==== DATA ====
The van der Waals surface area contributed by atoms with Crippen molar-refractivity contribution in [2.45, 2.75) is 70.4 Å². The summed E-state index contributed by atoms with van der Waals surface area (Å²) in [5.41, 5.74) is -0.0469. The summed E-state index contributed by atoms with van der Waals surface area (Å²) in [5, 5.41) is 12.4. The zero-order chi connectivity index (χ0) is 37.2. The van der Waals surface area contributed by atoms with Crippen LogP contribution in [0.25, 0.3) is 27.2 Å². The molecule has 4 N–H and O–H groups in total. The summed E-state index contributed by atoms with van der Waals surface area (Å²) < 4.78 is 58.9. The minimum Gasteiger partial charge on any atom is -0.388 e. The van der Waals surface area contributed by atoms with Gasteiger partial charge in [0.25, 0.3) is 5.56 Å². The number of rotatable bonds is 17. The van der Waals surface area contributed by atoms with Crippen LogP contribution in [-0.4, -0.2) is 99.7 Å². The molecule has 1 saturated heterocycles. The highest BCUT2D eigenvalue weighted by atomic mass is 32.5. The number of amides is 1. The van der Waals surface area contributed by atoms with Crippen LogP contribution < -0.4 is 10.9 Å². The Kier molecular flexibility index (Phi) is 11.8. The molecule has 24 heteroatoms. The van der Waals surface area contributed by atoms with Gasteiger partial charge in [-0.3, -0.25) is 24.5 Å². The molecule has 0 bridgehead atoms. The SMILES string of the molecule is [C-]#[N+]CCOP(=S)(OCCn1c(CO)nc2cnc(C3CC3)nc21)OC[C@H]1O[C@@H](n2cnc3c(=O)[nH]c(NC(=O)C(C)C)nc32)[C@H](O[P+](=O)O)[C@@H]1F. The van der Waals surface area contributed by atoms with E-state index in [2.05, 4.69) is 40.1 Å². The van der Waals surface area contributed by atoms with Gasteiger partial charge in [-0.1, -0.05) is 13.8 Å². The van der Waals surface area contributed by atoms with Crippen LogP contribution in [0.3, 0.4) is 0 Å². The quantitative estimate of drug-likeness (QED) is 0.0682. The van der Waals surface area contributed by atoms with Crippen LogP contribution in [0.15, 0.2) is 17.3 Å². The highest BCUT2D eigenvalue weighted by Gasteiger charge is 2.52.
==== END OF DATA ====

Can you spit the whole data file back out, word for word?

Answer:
The van der Waals surface area contributed by atoms with Crippen molar-refractivity contribution in [2.45, 2.75) is 70.4 Å². The summed E-state index contributed by atoms with van der Waals surface area (Å²) in [5.41, 5.74) is -0.0469. The summed E-state index contributed by atoms with van der Waals surface area (Å²) in [5, 5.41) is 12.4. The zero-order chi connectivity index (χ0) is 37.2. The van der Waals surface area contributed by atoms with Crippen LogP contribution in [0.25, 0.3) is 27.2 Å². The molecule has 4 N–H and O–H groups in total. The summed E-state index contributed by atoms with van der Waals surface area (Å²) < 4.78 is 58.9. The minimum Gasteiger partial charge on any atom is -0.388 e. The van der Waals surface area contributed by atoms with Gasteiger partial charge in [0.25, 0.3) is 5.56 Å². The number of rotatable bonds is 17. The van der Waals surface area contributed by atoms with Crippen LogP contribution in [-0.4, -0.2) is 99.7 Å². The molecule has 1 saturated heterocycles. The highest BCUT2D eigenvalue weighted by atomic mass is 32.5. The number of amides is 1. The van der Waals surface area contributed by atoms with Crippen LogP contribution < -0.4 is 10.9 Å². The Kier molecular flexibility index (Phi) is 11.8. The molecule has 24 heteroatoms. The van der Waals surface area contributed by atoms with Gasteiger partial charge in [-0.3, -0.25) is 24.5 Å². The molecule has 0 bridgehead atoms. The SMILES string of the molecule is [C-]#[N+]CCOP(=S)(OCCn1c(CO)nc2cnc(C3CC3)nc21)OC[C@H]1O[C@@H](n2cnc3c(=O)[nH]c(NC(=O)C(C)C)nc32)[C@H](O[P+](=O)O)[C@@H]1F. The van der Waals surface area contributed by atoms with E-state index in [2.05, 4.69) is 40.1 Å². The van der Waals surface area contributed by atoms with Gasteiger partial charge in [-0.1, -0.05) is 13.8 Å². The van der Waals surface area contributed by atoms with Crippen LogP contribution in [0.3, 0.4) is 0 Å². The quantitative estimate of drug-likeness (QED) is 0.0682. The van der Waals surface area contributed by atoms with Crippen LogP contribution in [0.15, 0.2) is 17.3 Å². The highest BCUT2D eigenvalue weighted by Gasteiger charge is 2.52.